The Best Literary Writing About Mothers and Motherhood
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Max and Carrie by Nancy Gerber; Art by Lisa Amowitz

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boyMax sat on the floor of the den putting the finishing touches on his Lego castle while he listened to his mother clanging pots and pans in the kitchen.  Today was Topsy Turvy day.  On Topsy Turvy days Max’s father worked late and Max and his mother ate pancakes for dinner.  Pancakes were Max’s favorite.

Max was a little afraid of his father.  His father had deep lines around his eyes and mouth while his mother’s face was smooth and soft.  His father’s hair was the color of the noisy birds at the beach, gulls his mother called them, while his mother’s hair was the soft brown of his favorite teddy bear.  His father’s voice made a hard, cutting sound while his mother’s voice sounded like a shell he once put to his ear.  Sometimes Max’s father spoke to him with that hard sharp sound even when the words were friendly, like “hey there, Max my boy.”

His parents argued a lot.  Max didn’t know why but he thought it might have to do with something called The Age Difference.

One day Nana came to visit and he listened to her and his mother talking in the kitchen.  His mother thought he was playing in the den but he was hiding just outside the kitchen door.

“We used to have so much fun together.  I don’t know when. . .“   Max waited but his mother did not finish the sentence.

“It’s the age difference!  What did you expect, Carrie?  Twenty years!  A generation, a lifetime!” said Nana.  “And besides, you know he didn’t want. . . .“  Nana’s voice dropped to a whisper, and Max couldn’t hear what she said.

Max was putting the flag on top of the castle when his mother called him in to dinner.  Max’s mother stared at an invisible spot over Max’s head while Max took the bottle of syrup and poured a large puddle on his plate.  Then he dragged the pancake pieces through the maple sludge, pretending they were boats.

The phone rang and Carrie jumped to answer it.  Max watched while his mother’s smile turned to a line and then an O as she smashed the phone back in the receiver.  Sobbing, she ran to the bedroom she shared with Max’s father and slammed the door.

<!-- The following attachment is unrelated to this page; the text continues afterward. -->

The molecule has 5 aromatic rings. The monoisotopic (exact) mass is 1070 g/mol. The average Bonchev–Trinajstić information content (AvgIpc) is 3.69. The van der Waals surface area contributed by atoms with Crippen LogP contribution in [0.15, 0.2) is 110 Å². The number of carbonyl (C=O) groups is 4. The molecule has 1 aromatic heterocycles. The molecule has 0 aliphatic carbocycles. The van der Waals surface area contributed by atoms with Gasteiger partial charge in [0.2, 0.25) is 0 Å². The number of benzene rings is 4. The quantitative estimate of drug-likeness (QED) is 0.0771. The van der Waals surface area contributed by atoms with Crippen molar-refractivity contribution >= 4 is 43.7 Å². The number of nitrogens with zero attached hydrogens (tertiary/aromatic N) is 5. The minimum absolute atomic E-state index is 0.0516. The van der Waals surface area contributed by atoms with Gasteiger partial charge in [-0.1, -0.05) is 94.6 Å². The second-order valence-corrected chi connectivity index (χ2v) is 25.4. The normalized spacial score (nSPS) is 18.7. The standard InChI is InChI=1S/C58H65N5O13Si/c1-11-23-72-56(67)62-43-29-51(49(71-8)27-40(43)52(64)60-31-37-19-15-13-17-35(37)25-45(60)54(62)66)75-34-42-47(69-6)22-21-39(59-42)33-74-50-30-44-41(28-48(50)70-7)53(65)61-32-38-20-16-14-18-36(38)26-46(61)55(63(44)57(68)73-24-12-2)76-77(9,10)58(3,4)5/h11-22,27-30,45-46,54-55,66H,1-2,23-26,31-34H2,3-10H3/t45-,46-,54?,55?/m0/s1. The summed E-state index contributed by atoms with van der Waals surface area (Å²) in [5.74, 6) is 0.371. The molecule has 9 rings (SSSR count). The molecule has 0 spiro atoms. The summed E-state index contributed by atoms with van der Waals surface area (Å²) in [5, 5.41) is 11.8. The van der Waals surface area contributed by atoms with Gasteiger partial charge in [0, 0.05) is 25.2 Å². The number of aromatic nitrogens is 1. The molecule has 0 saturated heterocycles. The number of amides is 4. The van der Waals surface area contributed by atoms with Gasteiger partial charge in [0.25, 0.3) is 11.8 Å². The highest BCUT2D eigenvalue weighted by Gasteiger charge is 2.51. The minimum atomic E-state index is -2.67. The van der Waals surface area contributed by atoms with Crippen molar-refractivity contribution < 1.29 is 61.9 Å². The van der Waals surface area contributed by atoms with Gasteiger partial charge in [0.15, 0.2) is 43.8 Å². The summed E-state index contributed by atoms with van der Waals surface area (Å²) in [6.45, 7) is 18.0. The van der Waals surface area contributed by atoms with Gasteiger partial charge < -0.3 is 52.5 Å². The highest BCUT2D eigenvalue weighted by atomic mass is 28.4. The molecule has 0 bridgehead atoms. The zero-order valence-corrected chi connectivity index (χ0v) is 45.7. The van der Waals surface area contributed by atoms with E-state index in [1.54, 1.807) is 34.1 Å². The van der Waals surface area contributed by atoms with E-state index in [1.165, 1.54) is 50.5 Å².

Max got down from his chair and crouched on the floor outside the bedroom.  He could tell his mother was crying because he heard muffled noises that sounded as though they were coming from very far away.

After a very long time, his mother opened the door.  Her face was wet and streaked with long black stripes.  She knelt down and drew him to her, burying her face in the top of his hair.  “Your father isn’t coming home tonight,” she whispered.

Later, after he had his bath and put on his dinosaur p.j.’s, his mother said she would read him his favorite book, The Runaway Bunny.  Max liked this book because wherever the bunny went, the bunny’s mother followed.  Sometimes Max’s mother asked if he wouldn’t rather hear The Cat in the Hat or If You Give a Mouse a Cookie, but Max always said no.

When the story was finished and she’d tucked him in bed, Carrie held Max  tightly.  He could smell the salt on her cheeks and feel the wetness of her hair.  “My little man,” she said.  “You would never leave me, would you?”

Max smiled.  Of course not!  Why would his mother even ask that?  They were like the mother and the baby bunny in the book, together always.  What a silly-billy!

Nancy Gerber’s writing has appeared in Mom Egg Review, Adanna Literary Journal, hip Mama and on-line.  Her most recent book, Fire and Ice, a collection of poetry and prose, was recently named a Notable Book in Bowker’s Shelf Unbound Competition.

Lisa Amowitz is a graphic designer and the author of two novels for young adults, the award-winning Breaking Glass and VisionShe has designed numerous book covers, including both of her own. http://lisaamowitz.com

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